Tuesday, March 23, 2010

Confession Tuesday-Race as a social convention

This Sunday voting process for the health care bill showed us that the progressive America is not dead. This is the America we tend to imagine while still living back there, on the old continent. The tea partiers however, while they were shouting repeatedly slogans with the n** word expletive showed us that racism is not dead either.

But what is race?

Painter's book "The History of White People" , reviewed in Salon.com here, presents the issue from a contemporary perspective and concludes that ,after all, race is no more than a social convention. So it is not like some of us are chimps and some orangutans. From a genetic standpoint, I am afraid that we all belong to the same species of monkey. From a wholehearted, genuine Christian one we were all children of God as far back as the first century.

And whilst race is not an American invention, it seems that recently the country which is most plagued by the issue is the USA. Why so? Since I am no specialist in American history I could only guess, but the fact that the year 2010 represents the "tipping point" for minority births as more than half of children expected to be born this year are not white. (Or non-Hispanic white?)[1]

But who is white nowadays?

The question had been lately puzzled me as it became last two years a leitmotif in my ramblings about my identity as a immigrant. The ramblings ceased after a while –as I started to feel better in my skin- but the question remained open:

What makes me white?

The rector of one Episcopal Church I attended said: Appearance.

I agree that appearance could play an important factor but it does not make me white. In fact based on appearance only I had been (in this particular order):

1. South –Asian. And I had met a few South Asian people who look whiter.

2. Hispanic. Most of my South American friends do appear whiter than I am.

3. Middle-Eastern. If we consider the Middle East to be a compact group –which they are not – a larger percentage are looking whiter than I.

4. White. Yeah, finally… But based on appearance only, so is my daughters' friend who is bi-racial (the other race is African American). She is, like my daughter, a genuine blue eyed blonde. Judging by appearance only them two are the White ones and I, the South Asian…

And it's true that in a world in which we became more estranged , appearance weighs heavily, but cannot define who is and who is not white.


My ex said: your European ancestry. Now he is right- as far as my European identity goes. I was born and raised in Europe (geographically). I am an EU citizen. And as far as I know my ancestors were born within the same geographic boundaries. As far as I know…meaning as far back in time as I can go. Which is not that far sometimes …how far back can you track birth records for your ancestors?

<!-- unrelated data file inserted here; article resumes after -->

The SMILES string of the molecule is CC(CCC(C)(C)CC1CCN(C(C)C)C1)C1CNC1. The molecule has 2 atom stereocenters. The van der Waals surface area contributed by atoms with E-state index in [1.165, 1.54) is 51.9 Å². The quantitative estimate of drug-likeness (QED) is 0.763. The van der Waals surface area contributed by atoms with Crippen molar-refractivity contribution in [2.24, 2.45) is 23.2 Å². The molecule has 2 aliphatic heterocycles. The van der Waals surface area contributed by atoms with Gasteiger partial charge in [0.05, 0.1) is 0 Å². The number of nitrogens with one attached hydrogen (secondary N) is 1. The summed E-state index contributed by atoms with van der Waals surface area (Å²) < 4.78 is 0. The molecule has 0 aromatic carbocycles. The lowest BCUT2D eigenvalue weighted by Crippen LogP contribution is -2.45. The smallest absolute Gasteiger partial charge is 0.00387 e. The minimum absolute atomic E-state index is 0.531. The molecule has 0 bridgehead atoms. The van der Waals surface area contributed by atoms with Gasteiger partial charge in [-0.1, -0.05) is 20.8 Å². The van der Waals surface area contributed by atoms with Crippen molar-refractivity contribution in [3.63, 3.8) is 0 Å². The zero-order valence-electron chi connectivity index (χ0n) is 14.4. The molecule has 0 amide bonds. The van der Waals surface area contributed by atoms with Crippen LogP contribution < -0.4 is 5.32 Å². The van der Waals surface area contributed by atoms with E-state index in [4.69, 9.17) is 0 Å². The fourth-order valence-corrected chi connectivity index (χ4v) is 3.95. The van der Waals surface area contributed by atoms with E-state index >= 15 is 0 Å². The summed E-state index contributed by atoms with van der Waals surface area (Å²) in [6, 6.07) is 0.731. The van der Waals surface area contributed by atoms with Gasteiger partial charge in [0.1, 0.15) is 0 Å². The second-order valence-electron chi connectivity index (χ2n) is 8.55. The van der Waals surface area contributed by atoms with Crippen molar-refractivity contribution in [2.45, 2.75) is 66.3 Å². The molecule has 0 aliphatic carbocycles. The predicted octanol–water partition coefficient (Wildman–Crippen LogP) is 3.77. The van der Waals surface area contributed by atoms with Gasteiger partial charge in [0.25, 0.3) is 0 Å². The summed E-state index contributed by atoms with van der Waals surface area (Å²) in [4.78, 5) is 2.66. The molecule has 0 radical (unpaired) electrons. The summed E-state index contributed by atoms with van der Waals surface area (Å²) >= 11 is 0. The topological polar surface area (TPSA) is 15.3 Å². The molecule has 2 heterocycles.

As for me, some were rumored to be Swedish, some were Romany, most were Romanian and one was from Ukraine. And the one thing they all had in common was geography, and whilst most had belonged to the 'white groups' , the Romany group is now identified as South Asian so …here we go again. Am I white or South Asian?

Of course, white. This is what checked in the Census form. And I had to check "white" because not because I felt that the word does clearly define my ancestry, appearance or even culture but because no other choice fit so closely. So, what is race?

Painter states: race is a social convention. And what is "white"? No more than a linguistic convention, I'd say- one that identifies members of group that resemble more one with each other due to a multitude of factors from shared ancestry to cultural, religious and social conventions. An as any other linguistic convention the white race does not trace a clear definition but continuously shifting boundaries. After all, it was not that long ago that the Irish were the non-white minority…




[1]Hope Yen' s Minority births on track to outnumber white births for AP

2 comments:

chasingbawa said...

This is such an interesting post. I've only thought about race and mixing in relation to Asia (South and East) because of my background and never really considered the identity issues for people who are white/European until quite recently. It seems that even in a society where there is only one race, people still experience issues of identity because of their geographical background and religion. Seems people will always find something that will differentiate them from others. I know that in Japan there is an explosion of mixed race celebrities on tv now and the Japanese are becoming more accepting of mixed marriages. In Sri Lanka where there has been mixing for centuries, people are more accepting, yet will still differentiate. I, for one, find it quite exciting when I meet another mixed person and hear their story.

Ana said...

C.B.

To an extent most people are multiracial. Europe is no different as local populations mixed with central and South Asian ones during the migration periods.
However I never questioned my race until I came to live in the United States -in my country I was just Romanian. And the fact that one of your grand-parent happens to be Tatar, or Turk or Romany or in other regions of continental Europe maybe Moor or Arabian or just a descendant of mongoloid Attila, does not make you question your race. Of course if one is obviously biracial it does make a difference. As, I understand it does make a difference in Sri Lanka .
But here in the U.S., race is a totally different story ...
As for looking for things that make us different, hmmm, but we are different....Because our cultures, social environments and families shape our differences. But difference shall not be exclusive (btw. did you read Ondaatje's Elimination Dance?)